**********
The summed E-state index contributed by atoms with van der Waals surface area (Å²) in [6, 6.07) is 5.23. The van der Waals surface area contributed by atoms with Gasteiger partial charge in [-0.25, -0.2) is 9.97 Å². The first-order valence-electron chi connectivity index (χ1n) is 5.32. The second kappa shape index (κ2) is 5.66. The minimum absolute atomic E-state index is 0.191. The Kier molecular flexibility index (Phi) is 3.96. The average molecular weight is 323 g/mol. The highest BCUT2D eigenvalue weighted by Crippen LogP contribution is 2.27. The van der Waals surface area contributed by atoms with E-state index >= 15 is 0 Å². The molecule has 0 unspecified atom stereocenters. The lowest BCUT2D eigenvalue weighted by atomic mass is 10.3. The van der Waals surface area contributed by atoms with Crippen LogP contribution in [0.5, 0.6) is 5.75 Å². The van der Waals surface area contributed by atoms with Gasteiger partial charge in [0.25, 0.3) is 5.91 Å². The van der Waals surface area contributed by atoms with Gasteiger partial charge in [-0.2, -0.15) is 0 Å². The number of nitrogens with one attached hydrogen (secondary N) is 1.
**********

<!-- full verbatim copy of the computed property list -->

The summed E-state index contributed by atoms with van der Waals surface area (Å²) in [6, 6.07) is 5.23. The van der Waals surface area contributed by atoms with Gasteiger partial charge in [-0.25, -0.2) is 9.97 Å². The first-order valence-electron chi connectivity index (χ1n) is 5.32. The second kappa shape index (κ2) is 5.66. The minimum absolute atomic E-state index is 0.191. The Kier molecular flexibility index (Phi) is 3.96. The average molecular weight is 323 g/mol. The highest BCUT2D eigenvalue weighted by Crippen LogP contribution is 2.27. The van der Waals surface area contributed by atoms with E-state index >= 15 is 0 Å². The molecule has 0 unspecified atom stereocenters. The lowest BCUT2D eigenvalue weighted by atomic mass is 10.3. The van der Waals surface area contributed by atoms with Crippen LogP contribution in [0.5, 0.6) is 5.75 Å². The van der Waals surface area contributed by atoms with Gasteiger partial charge in [0.25, 0.3) is 5.91 Å². The van der Waals surface area contributed by atoms with Gasteiger partial charge in [-0.2, -0.15) is 0 Å². The number of nitrogens with one attached hydrogen (secondary N) is 1.